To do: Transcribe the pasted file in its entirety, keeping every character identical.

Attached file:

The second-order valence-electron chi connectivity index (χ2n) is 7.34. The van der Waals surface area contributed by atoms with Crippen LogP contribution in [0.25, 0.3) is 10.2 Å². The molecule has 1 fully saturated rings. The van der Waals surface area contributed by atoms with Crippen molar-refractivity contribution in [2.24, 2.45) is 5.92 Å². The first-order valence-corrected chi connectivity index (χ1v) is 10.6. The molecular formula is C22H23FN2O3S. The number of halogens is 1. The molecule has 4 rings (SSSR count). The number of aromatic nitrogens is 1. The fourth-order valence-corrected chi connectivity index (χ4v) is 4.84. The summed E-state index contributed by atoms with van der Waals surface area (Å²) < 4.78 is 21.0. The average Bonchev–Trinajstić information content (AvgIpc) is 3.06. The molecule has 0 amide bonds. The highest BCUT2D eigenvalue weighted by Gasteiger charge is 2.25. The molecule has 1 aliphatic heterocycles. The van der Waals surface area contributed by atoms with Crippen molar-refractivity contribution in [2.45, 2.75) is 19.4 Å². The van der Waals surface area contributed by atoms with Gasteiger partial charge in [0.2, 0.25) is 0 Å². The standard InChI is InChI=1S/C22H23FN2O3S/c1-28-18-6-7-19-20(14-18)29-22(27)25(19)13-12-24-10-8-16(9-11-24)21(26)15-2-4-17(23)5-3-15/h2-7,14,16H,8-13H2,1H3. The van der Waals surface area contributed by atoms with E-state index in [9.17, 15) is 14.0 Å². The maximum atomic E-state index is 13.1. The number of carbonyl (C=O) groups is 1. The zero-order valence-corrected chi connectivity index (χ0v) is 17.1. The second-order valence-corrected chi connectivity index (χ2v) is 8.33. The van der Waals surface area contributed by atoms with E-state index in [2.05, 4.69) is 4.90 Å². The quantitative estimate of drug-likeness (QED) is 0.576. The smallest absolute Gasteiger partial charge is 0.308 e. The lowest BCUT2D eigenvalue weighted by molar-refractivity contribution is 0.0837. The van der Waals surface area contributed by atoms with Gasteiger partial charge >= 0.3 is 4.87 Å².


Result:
The second-order valence-electron chi connectivity index (χ2n) is 7.34. The van der Waals surface area contributed by atoms with Crippen LogP contribution in [0.25, 0.3) is 10.2 Å². The molecule has 1 fully saturated rings. The van der Waals surface area contributed by atoms with Crippen molar-refractivity contribution in [2.24, 2.45) is 5.92 Å². The first-order valence-corrected chi connectivity index (χ1v) is 10.6. The molecular formula is C22H23FN2O3S. The number of halogens is 1. The molecule has 4 rings (SSSR count). The number of aromatic nitrogens is 1. The fourth-order valence-corrected chi connectivity index (χ4v) is 4.84. The summed E-state index contributed by atoms with van der Waals surface area (Å²) < 4.78 is 21.0. The average Bonchev–Trinajstić information content (AvgIpc) is 3.06. The molecule has 0 amide bonds. The highest BCUT2D eigenvalue weighted by Gasteiger charge is 2.25. The molecule has 1 aliphatic heterocycles. The van der Waals surface area contributed by atoms with Crippen molar-refractivity contribution in [2.45, 2.75) is 19.4 Å². The van der Waals surface area contributed by atoms with Gasteiger partial charge in [0.2, 0.25) is 0 Å². The standard InChI is InChI=1S/C22H23FN2O3S/c1-28-18-6-7-19-20(14-18)29-22(27)25(19)13-12-24-10-8-16(9-11-24)21(26)15-2-4-17(23)5-3-15/h2-7,14,16H,8-13H2,1H3. The van der Waals surface area contributed by atoms with E-state index in [9.17, 15) is 14.0 Å². The maximum atomic E-state index is 13.1. The number of carbonyl (C=O) groups is 1. The zero-order valence-corrected chi connectivity index (χ0v) is 17.1. The second-order valence-corrected chi connectivity index (χ2v) is 8.33. The van der Waals surface area contributed by atoms with E-state index in [2.05, 4.69) is 4.90 Å². The quantitative estimate of drug-likeness (QED) is 0.576. The smallest absolute Gasteiger partial charge is 0.308 e. The lowest BCUT2D eigenvalue weighted by molar-refractivity contribution is 0.0837. The van der Waals surface area contributed by atoms with Gasteiger partial charge >= 0.3 is 4.87 Å².